Logan • If Quinton Byrd’s name isn’t mentioned much in a game, he’s probably done his job.
The senior defensive back has been a big part of Utah State’s pass coverage this year, working his way into nickel packages while also competing on special teams. His mark is one of a quiet technician who can cover his man, or bring him down before he gets too far.
Quinton Byrd file
» Seventh on the team with 11 tackles this year
» Redshirted last season after an ACL tear
» Three interceptions, four pass deflections as a sophomore.
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"He’s always been about technique since the day I met him, man" cornerbacks coach Kendrick Shaver said. "You could film him for a technique tape. He’s so mature, if I left the meeting room, he could run the cornerbacks meeting."
Leadership is expected of any senior on the team, but Byrd has earned his respect. For the last year, teammates and coaches watched him slowly work his way back from an ACL tear.
He was cleared for fall camp, and hasn’t taken a day for granted ever since.
"This game can be taken away from you in a second," Byrd said. "I’m blessed to have another opportunity."
There’s no great war story behind Byrd’s injury. It was a freak accident during a practice early last season, making a move he’s made hundreds of times.
He was practicing at Romney Stadium and making a break. His foot caught in the turf. His knee buckled.
In an instant, his senior season was over. But although it gave him anguish to not be on the field, Byrd said he was able to refocus after he learned he would get a medical redshirt year.
"After the doctor told me, I just had a mindset to get back on the field," he said. "Everything starts with how you view it. Last season wasn’t my time."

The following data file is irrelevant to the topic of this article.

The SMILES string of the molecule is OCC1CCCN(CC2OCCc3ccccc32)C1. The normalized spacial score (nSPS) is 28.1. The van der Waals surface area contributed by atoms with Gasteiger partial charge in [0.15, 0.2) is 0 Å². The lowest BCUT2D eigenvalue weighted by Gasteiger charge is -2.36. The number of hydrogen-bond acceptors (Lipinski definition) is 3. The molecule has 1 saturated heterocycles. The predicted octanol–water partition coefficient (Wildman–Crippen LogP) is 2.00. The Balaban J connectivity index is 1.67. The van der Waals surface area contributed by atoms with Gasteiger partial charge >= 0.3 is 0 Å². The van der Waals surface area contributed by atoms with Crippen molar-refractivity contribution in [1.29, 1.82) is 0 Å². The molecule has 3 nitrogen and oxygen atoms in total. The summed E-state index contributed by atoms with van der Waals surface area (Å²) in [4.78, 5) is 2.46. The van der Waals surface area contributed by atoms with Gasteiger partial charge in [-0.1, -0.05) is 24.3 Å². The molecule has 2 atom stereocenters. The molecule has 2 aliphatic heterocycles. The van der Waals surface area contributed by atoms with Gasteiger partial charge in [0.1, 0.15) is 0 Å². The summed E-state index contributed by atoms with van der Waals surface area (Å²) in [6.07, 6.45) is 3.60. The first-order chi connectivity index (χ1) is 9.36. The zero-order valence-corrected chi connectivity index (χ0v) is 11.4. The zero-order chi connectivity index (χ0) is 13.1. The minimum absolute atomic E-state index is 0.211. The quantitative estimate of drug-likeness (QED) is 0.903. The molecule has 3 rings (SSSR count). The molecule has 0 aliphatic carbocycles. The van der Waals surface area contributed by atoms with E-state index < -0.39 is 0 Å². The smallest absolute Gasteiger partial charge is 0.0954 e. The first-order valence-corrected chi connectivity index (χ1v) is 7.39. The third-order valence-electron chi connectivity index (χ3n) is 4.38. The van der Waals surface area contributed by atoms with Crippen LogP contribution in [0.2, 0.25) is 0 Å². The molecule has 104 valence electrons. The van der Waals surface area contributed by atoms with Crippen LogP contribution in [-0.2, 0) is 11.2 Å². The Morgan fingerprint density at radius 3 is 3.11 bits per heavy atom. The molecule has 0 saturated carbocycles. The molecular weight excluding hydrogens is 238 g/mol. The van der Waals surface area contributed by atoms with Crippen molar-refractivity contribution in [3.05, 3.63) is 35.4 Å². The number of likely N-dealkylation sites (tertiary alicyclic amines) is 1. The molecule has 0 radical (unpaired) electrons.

Byrd involved himself in the Aggies’ season in other ways, working as a coach in between his rehab. He threw himself into film study and learning the game. He celebrated others’ successes, as Utah State went 11-2 and fellow corner Will Davis went on to be drafted by the Miami Dolphins.
"I give Will all the praise," he said. "Watching him get drafted and all that, I felt like it was me."
This season, while his coaches have been more cautious in bringing him into more snaps, Byrd has tried to take every chance he can get. His knee, like his game, has been quietly steady.
Off the field, coaches can see that he’s matured as well.
"Those are the guys that you love coaching," Matt Wells said. "He’s not low-maintenance, he’s no-maintenance. He takes care of his grades — he’s already graduated. He’s a great kid all-around and I’m happy for him."
Like his teammate Davis last year, Byrd hopes his next step is the pro game. But he’s also more keenly aware that a playing career doesn’t wait for everyone.
And even if he does make it to the NFL, he knows the unexpected can always cut a career short.
Byrd plans on becoming a coach one day. He wants to teach others the game. And a few of his coaches think he could be good at it.
"He has the maturity to be a coach and a good role model," Shaver said. "It can be tough on a young coach. It’s a grind. But he has that mentality, and he can get through it. I hope he sticks around here, to be honest."
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